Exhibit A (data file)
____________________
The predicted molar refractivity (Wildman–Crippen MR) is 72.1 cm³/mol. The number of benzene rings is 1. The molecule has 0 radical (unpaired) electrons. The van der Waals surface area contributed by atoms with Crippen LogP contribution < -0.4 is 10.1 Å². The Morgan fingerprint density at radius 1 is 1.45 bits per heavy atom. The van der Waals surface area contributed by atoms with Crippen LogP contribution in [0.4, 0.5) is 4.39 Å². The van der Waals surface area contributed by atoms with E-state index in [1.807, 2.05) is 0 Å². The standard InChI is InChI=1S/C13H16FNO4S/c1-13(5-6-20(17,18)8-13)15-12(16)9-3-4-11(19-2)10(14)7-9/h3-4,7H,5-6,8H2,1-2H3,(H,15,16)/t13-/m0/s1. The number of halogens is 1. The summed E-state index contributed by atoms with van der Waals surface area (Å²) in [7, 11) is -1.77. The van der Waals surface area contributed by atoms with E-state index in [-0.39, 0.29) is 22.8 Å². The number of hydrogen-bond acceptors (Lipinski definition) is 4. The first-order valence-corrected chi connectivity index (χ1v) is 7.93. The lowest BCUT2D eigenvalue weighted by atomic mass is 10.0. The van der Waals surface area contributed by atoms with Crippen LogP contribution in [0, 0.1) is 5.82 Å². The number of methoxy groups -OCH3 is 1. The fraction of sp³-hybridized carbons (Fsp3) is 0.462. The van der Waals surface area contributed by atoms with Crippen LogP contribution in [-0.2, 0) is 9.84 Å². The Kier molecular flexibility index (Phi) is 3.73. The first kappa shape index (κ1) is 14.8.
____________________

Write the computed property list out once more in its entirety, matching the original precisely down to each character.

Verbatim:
The predicted molar refractivity (Wildman–Crippen MR) is 72.1 cm³/mol. The number of benzene rings is 1. The molecule has 0 radical (unpaired) electrons. The van der Waals surface area contributed by atoms with Crippen LogP contribution < -0.4 is 10.1 Å². The Morgan fingerprint density at radius 1 is 1.45 bits per heavy atom. The van der Waals surface area contributed by atoms with Crippen LogP contribution in [0.4, 0.5) is 4.39 Å². The van der Waals surface area contributed by atoms with E-state index in [1.807, 2.05) is 0 Å². The standard InChI is InChI=1S/C13H16FNO4S/c1-13(5-6-20(17,18)8-13)15-12(16)9-3-4-11(19-2)10(14)7-9/h3-4,7H,5-6,8H2,1-2H3,(H,15,16)/t13-/m0/s1. The number of halogens is 1. The summed E-state index contributed by atoms with van der Waals surface area (Å²) in [7, 11) is -1.77. The van der Waals surface area contributed by atoms with E-state index in [-0.39, 0.29) is 22.8 Å². The number of hydrogen-bond acceptors (Lipinski definition) is 4. The first-order valence-corrected chi connectivity index (χ1v) is 7.93. The lowest BCUT2D eigenvalue weighted by atomic mass is 10.0. The van der Waals surface area contributed by atoms with Crippen LogP contribution in [0, 0.1) is 5.82 Å². The number of methoxy groups -OCH3 is 1. The fraction of sp³-hybridized carbons (Fsp3) is 0.462. The van der Waals surface area contributed by atoms with Crippen LogP contribution in [-0.2, 0) is 9.84 Å². The Kier molecular flexibility index (Phi) is 3.73. The first kappa shape index (κ1) is 14.8.